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UPDATE: Ecumenical patriarch pledges solidarity with Ukrainians during Warsaw visit

Ecumenical Patriarch Bartholomew of Constantinople meets with Polish President Andrzej Duda, and first lady Agata Kornhauser-Duda in Warsaw March 28, 2022. On a state visit to Poland March 27-28, 2022, the patriarch pledged solidarity with Ukrainians and praised the "generosity, mercy and hospitality" of Poles for taking in 2.3 million war refugees in one month. (CNS photo/Office of the President)

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WARSAW, Poland (CNS) — Ecumenical Patriarch Bartholomew of Constantinople pledged solidarity with Ukrainians forced to flee their country and thanked neighboring Poland for showing “generosity, charity and hospitality” since the start of the Russian invasion.

“Sometimes there is only room for tears,” he said March 29 after meeting with refugees on the campus of Cardinal Stefan Wyszynski University, which is housing about 90 Ukrainians who have fled the war.

A day earlier, he said was in Poland “to show solidarity and join in prayer with millions of refugees who’ve been displaced by this unjustifiable aggression and the violence unleashed by Russia against sovereign Ukraine.”

He said his three-day visit, which came at the invitation of Polish President Andrzej Duda and Metropolitan Sawa of Warsaw, allowed him to “to meet and encourage all those displaying the essence of Christianity, which consists of loving neighbors and seeing Christ in each of them.”

The patriarch also said he hoped people worldwide would learn from the “true love and disinterested solidarity” shown by Poland, which has taken in 2.3 million Ukrainian refugees who have fled their homeland since the violence erupted.

Polish citizens, far from setting up refugee camps, he said, had “opened their homes” to “women and children, some orphaned and bereaved, as well as elderly people and even their accompanying pets.”

“All these refugees are under tremendous stress and trauma, marked by the past but also fearing for their future said the patriarch,” whose speech was carried by Poland’s Catholic Information Agency.

“They are exposed to the specter of hunger and homelessness, but also to exploitation and human trafficking, and they need support and words of comfort. In this huge crisis, Poland has turned out to be, both the country and its people, a model of generosity, charity and hospitality to all those in need,” he said.

The patriarch, recognized as “first among equals” by leaders of the world’s 15 main Orthodox churches, arrived in Warsaw March 27.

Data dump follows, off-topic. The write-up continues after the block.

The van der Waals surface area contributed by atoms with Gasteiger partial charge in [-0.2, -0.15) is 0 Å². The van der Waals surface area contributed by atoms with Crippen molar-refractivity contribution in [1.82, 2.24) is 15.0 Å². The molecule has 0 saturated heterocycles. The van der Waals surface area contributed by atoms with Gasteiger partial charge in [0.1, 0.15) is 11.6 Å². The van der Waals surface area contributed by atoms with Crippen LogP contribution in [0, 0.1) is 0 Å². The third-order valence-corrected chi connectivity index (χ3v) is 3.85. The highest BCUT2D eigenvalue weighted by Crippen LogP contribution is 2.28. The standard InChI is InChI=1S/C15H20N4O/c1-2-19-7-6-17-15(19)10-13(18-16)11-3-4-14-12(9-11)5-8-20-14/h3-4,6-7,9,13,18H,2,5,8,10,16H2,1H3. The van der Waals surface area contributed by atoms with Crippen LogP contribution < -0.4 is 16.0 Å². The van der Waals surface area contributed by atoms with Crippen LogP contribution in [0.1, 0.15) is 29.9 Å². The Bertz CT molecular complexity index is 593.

On March 29, he met with Archbishop Stanislaw Gadecki of Poznan, president of the Polish bishops’ conference. The two prayed together in the chapel at Cardinal Stefan Wyszynski University, then spent some time in talks.

In January 2019, Patriarch Bartholomew signed a decree recognizing an independent church in Ukraine, despite strong criticism from the Russian Orthodox Church, which sees Ukraine as part of its church territory. Patriarch Kirill, in protest, excommunicated Patriarch Bartholomew and severed communion with him and his followers.

Patriarch Bartholomew repeatedly has condemned Russia’s invasion. He urged an end to the “heinous war and all the accumulated calamities” in a homily in Istanbul March 27 before traveling to Poland.

Poland’s Orthodox church, headed since 1998 by Metropolitan Sawa, has 504,000 members and 486 clergy, according to 2021 Polish government data. It is the country’s largest non-Catholic minority.

Meeting Ukrainian refugees March 28 in St. John Climacus Orthodox Church in Warsaw, Patriarch Bartholomew said he had praised the stance of Ukrainian President Volodymyr Zelenskyy during a Feb. 27 telephone conversation as “a great inspiration for the entire Ukrainian nation in its struggle to maintain independence.”

“Every day, I watch the terrible images of this war on television, sympathizing with the Ukrainian nation and admiring its heroic struggle and sacrifice,” the patriarch added.

Addressing Patriarch Bartholomew, whose trip followed a March 26 visit to Warsaw by U.S. President Joe Biden, Duda said his country was protecting Ukrainian civilians “fleeing from Russian bombing, aggression and death.”

Duda said Poles, “as believing Catholics,” were grateful to the Orthodox leader for “spiritual support” and for “consistently and calmly indicating who are the victims in this terrible armed conflict.”

In a statement, the Polish bishops’ conference said Archbishop Gadecki met Pope Francis in a private audience March 28 at the Vatican and discussed the “panorama of actions” taken by Polish Catholic charities, parishes and religious orders to help Ukrainian refugees.

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